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Sorry, LA: Whataburger Is Actually The King of all Road Trip Burgers

Texas wins this one

A truly perfect burger
Amy McCarthy is a reporter at, focusing on pop culture, policy and labor, and only the weirdest online trends.

The California-Texas rivalry is a very real thing, and a bold statement from Eater LA editor Matthew Kang could only further fan the fires. According to Kang, In-N-Out is home to the best road trip burger of all time.

“It’s fresh and consistent. It’s super affordable. It’s usually pretty quick. And you don’t feel like falling asleep afterwards (something I realized was important when I started doing most of the driving for my family),” writes Kang. “In-N-Out is old faithful on the blank stretches of California’s deserts and valleys.”

According to Kang, the biggest burger battle is coastal — Shake Shack vs. In-N-Out. But that thinking fails to realize the one true king of all road-trip burgers: Texas’ own Whataburger. Open 24 hours a day and always consistently solid, there’s no denying that Whataburger is endlessly superior to In-N-Out. Here’s why:

It’s literally always open

Since opening the first Whataburger in Corpus Christi in 1950, the chain has since expanded to more than 790 locations, all of which are open 24 hours a day, seven days a week. In Texas, most In-N-Out locations stay open until 1 a.m., but that’s not exactly helpful when it’s 2 a.m. and there are three hours left to drive.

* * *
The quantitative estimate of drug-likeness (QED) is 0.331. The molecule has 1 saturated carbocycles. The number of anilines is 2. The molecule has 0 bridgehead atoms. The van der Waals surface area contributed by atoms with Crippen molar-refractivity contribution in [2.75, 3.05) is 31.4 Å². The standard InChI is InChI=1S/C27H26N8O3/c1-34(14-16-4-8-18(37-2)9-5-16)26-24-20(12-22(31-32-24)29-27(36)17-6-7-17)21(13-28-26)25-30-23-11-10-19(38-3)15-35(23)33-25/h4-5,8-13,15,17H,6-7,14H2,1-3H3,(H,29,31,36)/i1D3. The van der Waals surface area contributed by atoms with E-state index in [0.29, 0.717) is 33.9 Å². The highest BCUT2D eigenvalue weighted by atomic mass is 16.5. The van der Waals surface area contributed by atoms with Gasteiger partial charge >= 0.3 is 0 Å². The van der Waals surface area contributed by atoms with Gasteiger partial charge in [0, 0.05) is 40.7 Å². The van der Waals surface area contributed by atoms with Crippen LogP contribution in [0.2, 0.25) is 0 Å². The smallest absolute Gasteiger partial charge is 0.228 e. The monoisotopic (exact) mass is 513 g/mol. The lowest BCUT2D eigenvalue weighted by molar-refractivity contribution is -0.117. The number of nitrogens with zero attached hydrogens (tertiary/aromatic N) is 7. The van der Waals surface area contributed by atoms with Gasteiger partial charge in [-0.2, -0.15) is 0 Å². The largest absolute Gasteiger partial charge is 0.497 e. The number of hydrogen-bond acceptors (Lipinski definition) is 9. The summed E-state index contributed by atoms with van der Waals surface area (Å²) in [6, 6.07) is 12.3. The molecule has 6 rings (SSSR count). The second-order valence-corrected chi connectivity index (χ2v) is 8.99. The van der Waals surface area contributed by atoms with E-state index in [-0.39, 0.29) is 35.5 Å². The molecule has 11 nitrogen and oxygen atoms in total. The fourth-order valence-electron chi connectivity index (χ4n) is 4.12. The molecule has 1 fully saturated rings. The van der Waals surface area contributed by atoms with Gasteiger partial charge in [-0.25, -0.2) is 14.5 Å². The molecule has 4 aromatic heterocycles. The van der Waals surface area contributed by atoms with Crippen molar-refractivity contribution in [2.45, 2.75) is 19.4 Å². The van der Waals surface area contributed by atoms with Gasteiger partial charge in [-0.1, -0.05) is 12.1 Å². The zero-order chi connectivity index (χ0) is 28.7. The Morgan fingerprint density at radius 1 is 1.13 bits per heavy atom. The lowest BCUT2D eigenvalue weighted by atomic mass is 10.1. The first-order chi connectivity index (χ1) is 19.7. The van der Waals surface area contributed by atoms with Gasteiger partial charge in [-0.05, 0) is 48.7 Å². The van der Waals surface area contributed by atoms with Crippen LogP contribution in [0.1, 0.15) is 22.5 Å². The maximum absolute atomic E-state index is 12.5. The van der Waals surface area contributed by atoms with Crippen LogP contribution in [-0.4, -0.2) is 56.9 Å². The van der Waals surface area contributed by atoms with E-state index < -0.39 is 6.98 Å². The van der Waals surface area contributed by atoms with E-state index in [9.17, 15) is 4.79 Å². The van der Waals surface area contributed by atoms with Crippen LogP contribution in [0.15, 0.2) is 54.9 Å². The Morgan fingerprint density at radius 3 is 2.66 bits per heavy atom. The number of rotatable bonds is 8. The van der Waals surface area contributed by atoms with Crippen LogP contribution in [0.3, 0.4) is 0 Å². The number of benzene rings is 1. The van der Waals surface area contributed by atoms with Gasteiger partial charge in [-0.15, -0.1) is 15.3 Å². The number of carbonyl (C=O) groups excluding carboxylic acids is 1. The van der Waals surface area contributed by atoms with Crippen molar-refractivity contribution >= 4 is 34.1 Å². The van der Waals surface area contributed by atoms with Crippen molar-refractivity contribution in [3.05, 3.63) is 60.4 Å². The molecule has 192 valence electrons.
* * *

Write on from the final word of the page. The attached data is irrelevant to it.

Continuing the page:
Building the perfect burger is possible

At In-N-Out, the options are relatively limited. Sure, those in the know can make a burger “animal-style” or ask for a lettuce-wrapped patty in lieu of the bun. But Whataburger offers 36,864 (yes, really) different ways to build a burger. Want grilled onions, jalapenos, pepper jack cheese, and barbecue sauce atop three patties on Texas toast? The orange-shirted wizards at Whataburger can make that happen. Besides, In-N-Out doesn’t even offer bacon as an option, and that’s a travesty.

It’s easy to eat in the car

In-N-Out might think that those cardboard boxes are enough to keep all that spread on “animal-style” fries contained, but they’re definitely not (not to mention the very flimsy paper that inevitably ends up stuck to the cheese oozing out of the back of that Double-Double). Meanwhile, Whataburger’s sturdier paper and gigantic bags make it easy to eat and drive — even if people probably shouldn’t.

Whataburger offers excellent burger accessories

After driving for 10 hours, sometimes a burger just isn’t enough to cut it — not even a Double-Double. That’s where Whataburger’s superstar lineup of snacks comes into play. The Honey Butter Chicken Biscuit is an obvious accompaniment to a Whataburger Jr., and there’s no denying the appeal of a freshly-fried apple pie.

Checkmate, California.